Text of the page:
“I’ve tried to settle down in life. I’ve tried to get real jobs. I’ve tried relationships. But this is where my heart belongs.”
When 39-year-old Richard Kirsch heard about a recent Ringling Brothers Circus clown-casting call in Newark, New Jersey he figured it was worth the 7-hour drive from Virginia, with his white-haired father and white rabbit puppet in tow.
“I’ve never been able to give 100 percent to anything else but Ringling Brothers,” Kirsch tells me. Like most of those trying to hit the big time under the big top, he isn’t dressed in character. He’s unshaven. He wears voluminous sweatpants and a raggedy Bozo the Clown t-shirt, his salt-and-pepper hair sculpted like a soft-serve cone plopped on his head.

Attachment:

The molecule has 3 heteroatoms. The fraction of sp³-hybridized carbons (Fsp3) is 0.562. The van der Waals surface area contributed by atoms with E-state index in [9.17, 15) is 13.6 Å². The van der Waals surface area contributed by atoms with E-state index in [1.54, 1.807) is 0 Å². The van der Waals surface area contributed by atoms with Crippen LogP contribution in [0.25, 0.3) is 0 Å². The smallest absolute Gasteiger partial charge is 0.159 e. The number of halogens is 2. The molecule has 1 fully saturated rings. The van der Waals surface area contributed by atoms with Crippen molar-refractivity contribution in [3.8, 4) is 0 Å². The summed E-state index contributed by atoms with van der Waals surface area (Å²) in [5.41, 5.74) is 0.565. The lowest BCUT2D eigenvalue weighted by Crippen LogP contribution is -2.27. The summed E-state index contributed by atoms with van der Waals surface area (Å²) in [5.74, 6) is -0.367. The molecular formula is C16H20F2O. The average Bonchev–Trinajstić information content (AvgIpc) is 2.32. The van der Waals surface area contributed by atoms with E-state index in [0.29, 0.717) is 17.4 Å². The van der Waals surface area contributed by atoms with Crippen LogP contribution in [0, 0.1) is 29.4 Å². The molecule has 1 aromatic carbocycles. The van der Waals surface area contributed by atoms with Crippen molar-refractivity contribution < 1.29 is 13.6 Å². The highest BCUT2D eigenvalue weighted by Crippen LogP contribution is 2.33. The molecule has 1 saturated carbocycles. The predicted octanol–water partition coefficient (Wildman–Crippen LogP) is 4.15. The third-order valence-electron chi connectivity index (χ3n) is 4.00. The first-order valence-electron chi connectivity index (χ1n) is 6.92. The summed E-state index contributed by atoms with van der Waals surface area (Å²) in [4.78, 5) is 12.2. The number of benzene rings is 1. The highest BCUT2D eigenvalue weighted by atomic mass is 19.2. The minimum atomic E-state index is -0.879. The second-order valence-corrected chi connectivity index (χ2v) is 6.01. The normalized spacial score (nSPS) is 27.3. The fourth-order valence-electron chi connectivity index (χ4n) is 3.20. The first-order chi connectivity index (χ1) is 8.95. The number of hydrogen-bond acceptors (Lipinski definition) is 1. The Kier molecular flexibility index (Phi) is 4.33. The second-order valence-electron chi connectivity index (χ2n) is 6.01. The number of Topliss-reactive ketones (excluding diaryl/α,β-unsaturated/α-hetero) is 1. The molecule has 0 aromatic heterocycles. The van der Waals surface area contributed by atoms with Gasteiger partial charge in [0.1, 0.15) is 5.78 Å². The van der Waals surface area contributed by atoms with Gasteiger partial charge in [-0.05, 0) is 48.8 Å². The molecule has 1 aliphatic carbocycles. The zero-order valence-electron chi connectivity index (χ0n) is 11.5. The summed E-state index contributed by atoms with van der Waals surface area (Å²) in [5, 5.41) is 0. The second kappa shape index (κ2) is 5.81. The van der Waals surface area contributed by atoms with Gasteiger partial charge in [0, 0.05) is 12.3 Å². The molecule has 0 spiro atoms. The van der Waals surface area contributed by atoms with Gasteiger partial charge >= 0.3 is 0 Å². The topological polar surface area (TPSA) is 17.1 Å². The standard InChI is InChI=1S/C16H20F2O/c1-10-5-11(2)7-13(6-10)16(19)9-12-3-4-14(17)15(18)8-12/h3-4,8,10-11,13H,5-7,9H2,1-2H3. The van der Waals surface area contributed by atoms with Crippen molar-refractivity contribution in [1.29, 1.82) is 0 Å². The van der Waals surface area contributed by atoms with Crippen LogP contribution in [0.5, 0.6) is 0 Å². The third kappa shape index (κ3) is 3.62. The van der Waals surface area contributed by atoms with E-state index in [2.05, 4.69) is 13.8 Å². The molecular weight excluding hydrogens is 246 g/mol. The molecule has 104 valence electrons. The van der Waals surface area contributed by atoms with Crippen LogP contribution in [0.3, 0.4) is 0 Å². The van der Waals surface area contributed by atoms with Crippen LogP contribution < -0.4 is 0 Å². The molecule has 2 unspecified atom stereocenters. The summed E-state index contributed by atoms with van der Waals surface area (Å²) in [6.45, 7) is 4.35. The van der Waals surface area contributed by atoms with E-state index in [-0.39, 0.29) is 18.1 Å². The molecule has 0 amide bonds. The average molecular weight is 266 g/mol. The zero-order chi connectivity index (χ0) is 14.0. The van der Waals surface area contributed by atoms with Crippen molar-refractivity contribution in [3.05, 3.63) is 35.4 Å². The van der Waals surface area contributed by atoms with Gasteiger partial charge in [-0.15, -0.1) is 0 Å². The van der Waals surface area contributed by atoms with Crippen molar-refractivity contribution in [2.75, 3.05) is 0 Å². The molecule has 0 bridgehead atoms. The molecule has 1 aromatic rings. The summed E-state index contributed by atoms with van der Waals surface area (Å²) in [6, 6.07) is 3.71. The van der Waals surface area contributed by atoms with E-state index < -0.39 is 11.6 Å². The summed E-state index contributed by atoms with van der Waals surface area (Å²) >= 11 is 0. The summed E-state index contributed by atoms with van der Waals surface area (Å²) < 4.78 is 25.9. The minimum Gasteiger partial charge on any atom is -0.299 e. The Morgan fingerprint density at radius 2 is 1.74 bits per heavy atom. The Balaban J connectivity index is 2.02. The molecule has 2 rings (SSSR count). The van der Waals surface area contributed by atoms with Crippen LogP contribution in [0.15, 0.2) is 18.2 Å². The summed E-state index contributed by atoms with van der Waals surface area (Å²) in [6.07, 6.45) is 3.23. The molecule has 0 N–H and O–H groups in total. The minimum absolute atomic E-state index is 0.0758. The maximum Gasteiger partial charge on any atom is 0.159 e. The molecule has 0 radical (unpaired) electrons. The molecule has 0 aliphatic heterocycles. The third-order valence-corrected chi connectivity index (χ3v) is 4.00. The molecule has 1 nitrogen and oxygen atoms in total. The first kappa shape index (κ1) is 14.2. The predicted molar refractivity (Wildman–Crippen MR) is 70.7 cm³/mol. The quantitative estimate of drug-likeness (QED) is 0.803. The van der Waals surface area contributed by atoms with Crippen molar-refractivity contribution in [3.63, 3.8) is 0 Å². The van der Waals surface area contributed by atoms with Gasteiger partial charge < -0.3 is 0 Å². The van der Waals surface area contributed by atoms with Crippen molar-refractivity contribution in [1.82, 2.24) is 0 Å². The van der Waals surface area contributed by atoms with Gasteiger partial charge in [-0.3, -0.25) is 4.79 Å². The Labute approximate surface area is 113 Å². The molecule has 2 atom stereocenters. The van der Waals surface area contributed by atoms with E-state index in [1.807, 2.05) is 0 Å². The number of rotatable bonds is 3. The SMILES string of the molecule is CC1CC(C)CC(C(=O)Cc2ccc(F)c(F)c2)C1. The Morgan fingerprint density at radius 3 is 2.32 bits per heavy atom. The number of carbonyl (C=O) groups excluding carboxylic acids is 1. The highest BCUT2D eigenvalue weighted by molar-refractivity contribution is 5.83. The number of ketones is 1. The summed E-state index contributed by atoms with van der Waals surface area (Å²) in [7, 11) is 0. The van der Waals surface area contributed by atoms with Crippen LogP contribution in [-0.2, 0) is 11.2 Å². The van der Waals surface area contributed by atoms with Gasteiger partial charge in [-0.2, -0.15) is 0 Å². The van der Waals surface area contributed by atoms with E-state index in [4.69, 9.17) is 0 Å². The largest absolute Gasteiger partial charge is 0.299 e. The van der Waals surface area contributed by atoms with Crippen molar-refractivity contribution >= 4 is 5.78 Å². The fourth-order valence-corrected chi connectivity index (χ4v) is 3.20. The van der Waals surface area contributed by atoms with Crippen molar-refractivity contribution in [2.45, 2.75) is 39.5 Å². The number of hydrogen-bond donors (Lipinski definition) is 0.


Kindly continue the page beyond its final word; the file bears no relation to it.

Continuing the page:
Kirsch has just completed his three-minute audition for Ringling Bros. and Barnum & Bailey's Clown College. To the uninitiated, it looks like a bizarro take on a classic clown act. Kirsch pulls his stuffed rabbit from a hat, which refuses to do tricks, sabotaging his partner’s schtick. It is, in a way, a lighthearted routine with a dark subtext: many of those gathered are accustomed to failure at auditions.
Indeed, the odds of being accepted into the Clown College and then graduating into the world’s most recognizable circus company are slim. And today Kirsch is performing alongside 20 other hopefuls, all attempting to persuade a panel of judges—a rather serious looking group of Ringling veterans—that they deserve the brass ring of the clown world: a coveted slot as a touring Ringling Brothers clown.